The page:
The spiritual magic of advent

What does ‘advent’ mean to you? A chocolate calendar? (if so – 100% support that)

Perhaps you were raised in church, and you remember Advent Sunday services, liturgical readings and hymns which were almost carols.

I wasn’t brought up in a churchgoing household and discovered (and then deconstructed) Christianity as a teenager, but it wasn’t until studying at the University of Oxford, which is steeped in Christian history and tradition, that I started to sense that advent was a bigger deal than I’d realised. My college had an Advent carol service at the end of term, not a Christmas one. And the suspenseful readings and haunting hymns pointed to the cosmic drama soon to unfold in humble Bethlehem. Of Mary’s fear and wonder as she contemplated the birth of her child…

Last year, I discovered @theadventproject on Instagram, a lunar-inspired queer advent journey, which draws on traditions from across the ages and explores them for today from a queer perspective.

I started to realise, advent can have a powerful symbolism, even if you’re not Christian

It is a time of intentional waiting – of hopeful, joyful expectation. In a weird way, the whole of 2020 has been this forced, protracted advent. And waiting is hard. Especially when you just don’t know when the waiting will be over.

Yet at the same time, we spend a lot of our time waiting.

Waiting for the weekend. Waiting for the kettle to boil. Waiting until x happens, before you’ll allow yourself to do y. So, given how much of it we do, our ability to wait well can have a great and positive impact upon our whole lives.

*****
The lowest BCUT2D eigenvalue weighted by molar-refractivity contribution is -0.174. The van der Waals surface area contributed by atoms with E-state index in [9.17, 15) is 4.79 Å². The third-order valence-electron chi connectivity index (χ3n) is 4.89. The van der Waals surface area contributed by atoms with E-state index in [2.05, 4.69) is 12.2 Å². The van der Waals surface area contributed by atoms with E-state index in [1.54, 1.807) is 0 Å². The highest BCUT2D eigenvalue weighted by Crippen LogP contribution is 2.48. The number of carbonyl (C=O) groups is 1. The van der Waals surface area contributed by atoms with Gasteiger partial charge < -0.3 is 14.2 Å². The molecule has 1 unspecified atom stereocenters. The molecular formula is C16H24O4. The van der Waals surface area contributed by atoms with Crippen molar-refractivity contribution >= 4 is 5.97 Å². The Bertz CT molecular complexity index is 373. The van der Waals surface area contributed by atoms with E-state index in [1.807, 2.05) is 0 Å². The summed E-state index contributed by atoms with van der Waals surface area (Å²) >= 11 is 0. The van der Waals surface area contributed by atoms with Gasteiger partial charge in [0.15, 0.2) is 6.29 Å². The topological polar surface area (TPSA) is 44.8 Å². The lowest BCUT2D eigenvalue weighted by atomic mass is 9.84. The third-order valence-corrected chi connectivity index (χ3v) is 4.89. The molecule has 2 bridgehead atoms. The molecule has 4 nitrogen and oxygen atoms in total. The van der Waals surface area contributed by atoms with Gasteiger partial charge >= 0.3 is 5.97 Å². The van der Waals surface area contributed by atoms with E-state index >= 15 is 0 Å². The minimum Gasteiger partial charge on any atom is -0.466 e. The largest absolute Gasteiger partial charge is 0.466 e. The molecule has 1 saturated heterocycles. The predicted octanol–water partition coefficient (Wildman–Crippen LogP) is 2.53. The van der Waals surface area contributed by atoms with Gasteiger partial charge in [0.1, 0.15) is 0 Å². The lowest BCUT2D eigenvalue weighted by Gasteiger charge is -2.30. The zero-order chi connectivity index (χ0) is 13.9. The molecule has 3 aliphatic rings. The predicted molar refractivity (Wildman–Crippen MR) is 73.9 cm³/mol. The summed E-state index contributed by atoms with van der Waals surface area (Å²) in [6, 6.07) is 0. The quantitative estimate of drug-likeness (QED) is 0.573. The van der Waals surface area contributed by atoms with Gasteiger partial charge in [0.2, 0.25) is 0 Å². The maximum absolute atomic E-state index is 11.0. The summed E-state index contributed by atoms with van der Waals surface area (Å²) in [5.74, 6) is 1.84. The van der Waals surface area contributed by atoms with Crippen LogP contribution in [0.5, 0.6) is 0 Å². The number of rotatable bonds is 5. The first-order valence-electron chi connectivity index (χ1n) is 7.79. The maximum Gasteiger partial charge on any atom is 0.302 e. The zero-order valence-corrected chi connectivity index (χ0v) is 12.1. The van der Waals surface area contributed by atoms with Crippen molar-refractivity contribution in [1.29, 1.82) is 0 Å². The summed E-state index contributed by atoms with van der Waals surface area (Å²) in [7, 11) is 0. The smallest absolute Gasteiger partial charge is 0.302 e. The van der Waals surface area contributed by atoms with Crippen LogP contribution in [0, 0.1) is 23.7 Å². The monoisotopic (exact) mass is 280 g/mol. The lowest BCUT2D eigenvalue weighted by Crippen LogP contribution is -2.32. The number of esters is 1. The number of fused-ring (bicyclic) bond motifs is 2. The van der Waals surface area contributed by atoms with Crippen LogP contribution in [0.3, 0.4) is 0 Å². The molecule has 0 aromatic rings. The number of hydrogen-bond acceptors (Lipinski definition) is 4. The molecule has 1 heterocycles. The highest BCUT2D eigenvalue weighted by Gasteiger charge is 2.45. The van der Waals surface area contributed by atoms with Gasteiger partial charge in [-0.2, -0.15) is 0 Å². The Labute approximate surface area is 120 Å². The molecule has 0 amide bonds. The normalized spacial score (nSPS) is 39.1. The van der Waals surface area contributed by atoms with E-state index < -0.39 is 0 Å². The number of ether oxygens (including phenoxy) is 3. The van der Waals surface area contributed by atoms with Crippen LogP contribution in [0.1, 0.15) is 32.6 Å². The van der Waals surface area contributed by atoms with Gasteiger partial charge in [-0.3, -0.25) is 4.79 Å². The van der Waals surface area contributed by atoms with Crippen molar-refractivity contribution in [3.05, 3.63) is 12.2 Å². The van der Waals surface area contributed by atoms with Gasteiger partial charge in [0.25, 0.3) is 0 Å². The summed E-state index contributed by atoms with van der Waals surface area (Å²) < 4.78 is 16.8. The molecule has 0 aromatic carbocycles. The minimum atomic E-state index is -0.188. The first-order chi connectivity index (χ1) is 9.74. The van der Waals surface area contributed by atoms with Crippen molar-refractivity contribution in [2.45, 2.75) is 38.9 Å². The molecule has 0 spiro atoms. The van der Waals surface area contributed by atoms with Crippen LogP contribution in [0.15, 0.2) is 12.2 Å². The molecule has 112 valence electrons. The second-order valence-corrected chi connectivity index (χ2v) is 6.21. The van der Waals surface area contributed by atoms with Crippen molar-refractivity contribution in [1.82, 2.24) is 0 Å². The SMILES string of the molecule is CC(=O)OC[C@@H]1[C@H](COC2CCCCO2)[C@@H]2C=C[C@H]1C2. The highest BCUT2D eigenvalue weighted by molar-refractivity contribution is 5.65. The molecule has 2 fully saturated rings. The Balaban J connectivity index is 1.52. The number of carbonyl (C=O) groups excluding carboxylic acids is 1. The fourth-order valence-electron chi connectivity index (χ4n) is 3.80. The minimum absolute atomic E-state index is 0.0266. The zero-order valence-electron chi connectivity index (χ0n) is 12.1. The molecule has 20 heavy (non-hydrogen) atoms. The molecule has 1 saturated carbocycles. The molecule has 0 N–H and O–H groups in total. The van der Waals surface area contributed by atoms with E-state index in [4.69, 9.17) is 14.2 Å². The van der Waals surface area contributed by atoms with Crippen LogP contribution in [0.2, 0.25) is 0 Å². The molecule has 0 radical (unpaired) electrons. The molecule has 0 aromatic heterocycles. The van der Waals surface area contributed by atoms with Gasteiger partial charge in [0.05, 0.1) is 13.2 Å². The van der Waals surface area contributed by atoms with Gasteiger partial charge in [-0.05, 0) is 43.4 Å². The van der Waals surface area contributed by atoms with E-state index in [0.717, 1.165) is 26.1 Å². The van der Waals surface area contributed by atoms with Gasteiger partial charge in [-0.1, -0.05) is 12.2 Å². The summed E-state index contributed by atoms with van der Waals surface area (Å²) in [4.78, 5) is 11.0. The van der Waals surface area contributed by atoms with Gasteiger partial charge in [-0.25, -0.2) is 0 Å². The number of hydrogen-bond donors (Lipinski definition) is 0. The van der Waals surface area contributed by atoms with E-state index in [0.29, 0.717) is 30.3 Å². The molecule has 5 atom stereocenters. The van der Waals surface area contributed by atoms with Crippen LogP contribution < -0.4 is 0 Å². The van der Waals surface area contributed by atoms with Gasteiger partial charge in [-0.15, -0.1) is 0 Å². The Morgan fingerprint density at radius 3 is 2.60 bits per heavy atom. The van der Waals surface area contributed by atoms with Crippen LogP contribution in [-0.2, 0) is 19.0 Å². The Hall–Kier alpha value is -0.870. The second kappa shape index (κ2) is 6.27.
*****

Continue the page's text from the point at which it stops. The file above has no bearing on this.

I have often been a person who spent her life waiting.

No matter where I was in life, I was looking forward, planning ahead, writing lists and dreaming of how amazing things could be. Before I started therapy, waiting was a way of diverting my restlessness and my inability to be content in the present moment, and a way of imagining that one day I might be happy.

The problem with this? You guessed it. I was so busy waiting I wasn’t living. I realised that, while having goals and dreams is wonderful, life is, and always will be, exclusively in the present moment, even when that moment is painful or uncomfortable.

What are you waiting for?

This Advent season, I invite you to spend a few moments in reflection. Ask yourself – what is it you’re waiting for? Are you even fully aware of what it is for which you wait? What joy and gratitude can be drummed up, even in the waiting? Journaling is a common practice during the days of advent. Could a brief daily writing practice offer you a special space for reflection during this liminal time?

I’ll be journaling, and stopping to contemplate what waits for me within the folds of hopeful expectation. If you join me, let me know what you discover. I’ll be waiting.

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